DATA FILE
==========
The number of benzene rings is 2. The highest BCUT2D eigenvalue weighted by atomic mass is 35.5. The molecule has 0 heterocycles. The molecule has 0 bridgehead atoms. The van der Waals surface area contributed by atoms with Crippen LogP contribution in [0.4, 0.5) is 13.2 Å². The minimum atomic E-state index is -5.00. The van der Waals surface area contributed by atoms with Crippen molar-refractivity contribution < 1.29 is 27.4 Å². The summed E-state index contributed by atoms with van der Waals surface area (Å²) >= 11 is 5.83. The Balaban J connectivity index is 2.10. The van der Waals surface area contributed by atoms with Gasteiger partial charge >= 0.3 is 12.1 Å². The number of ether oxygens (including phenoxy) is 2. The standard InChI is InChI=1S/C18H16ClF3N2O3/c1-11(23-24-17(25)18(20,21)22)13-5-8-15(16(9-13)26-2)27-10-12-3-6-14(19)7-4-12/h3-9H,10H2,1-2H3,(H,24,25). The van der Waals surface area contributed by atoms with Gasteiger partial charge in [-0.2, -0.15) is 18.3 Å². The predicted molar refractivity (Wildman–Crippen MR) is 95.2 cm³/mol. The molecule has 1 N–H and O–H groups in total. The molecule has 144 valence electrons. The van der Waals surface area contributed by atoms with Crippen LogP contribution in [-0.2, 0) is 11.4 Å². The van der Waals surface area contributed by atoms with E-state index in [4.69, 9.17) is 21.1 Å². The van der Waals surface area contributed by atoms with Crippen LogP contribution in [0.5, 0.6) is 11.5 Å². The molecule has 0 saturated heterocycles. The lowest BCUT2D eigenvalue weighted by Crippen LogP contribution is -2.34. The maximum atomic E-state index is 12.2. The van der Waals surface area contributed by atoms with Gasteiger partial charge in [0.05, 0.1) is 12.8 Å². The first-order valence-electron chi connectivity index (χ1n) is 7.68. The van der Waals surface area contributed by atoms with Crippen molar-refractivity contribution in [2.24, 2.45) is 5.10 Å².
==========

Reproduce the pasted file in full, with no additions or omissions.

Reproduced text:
The number of benzene rings is 2. The highest BCUT2D eigenvalue weighted by atomic mass is 35.5. The molecule has 0 heterocycles. The molecule has 0 bridgehead atoms. The van der Waals surface area contributed by atoms with Crippen LogP contribution in [0.4, 0.5) is 13.2 Å². The minimum atomic E-state index is -5.00. The van der Waals surface area contributed by atoms with Crippen molar-refractivity contribution < 1.29 is 27.4 Å². The summed E-state index contributed by atoms with van der Waals surface area (Å²) >= 11 is 5.83. The Balaban J connectivity index is 2.10. The van der Waals surface area contributed by atoms with Gasteiger partial charge >= 0.3 is 12.1 Å². The number of ether oxygens (including phenoxy) is 2. The standard InChI is InChI=1S/C18H16ClF3N2O3/c1-11(23-24-17(25)18(20,21)22)13-5-8-15(16(9-13)26-2)27-10-12-3-6-14(19)7-4-12/h3-9H,10H2,1-2H3,(H,24,25). The van der Waals surface area contributed by atoms with Gasteiger partial charge in [-0.2, -0.15) is 18.3 Å². The predicted molar refractivity (Wildman–Crippen MR) is 95.2 cm³/mol. The molecule has 1 N–H and O–H groups in total. The molecule has 144 valence electrons. The van der Waals surface area contributed by atoms with Crippen LogP contribution in [-0.2, 0) is 11.4 Å². The van der Waals surface area contributed by atoms with E-state index in [4.69, 9.17) is 21.1 Å². The van der Waals surface area contributed by atoms with Crippen LogP contribution in [0.5, 0.6) is 11.5 Å². The molecule has 0 saturated heterocycles. The lowest BCUT2D eigenvalue weighted by Crippen LogP contribution is -2.34. The maximum atomic E-state index is 12.2. The van der Waals surface area contributed by atoms with Gasteiger partial charge in [0.05, 0.1) is 12.8 Å². The first-order valence-electron chi connectivity index (χ1n) is 7.68. The van der Waals surface area contributed by atoms with Crippen molar-refractivity contribution in [2.24, 2.45) is 5.10 Å².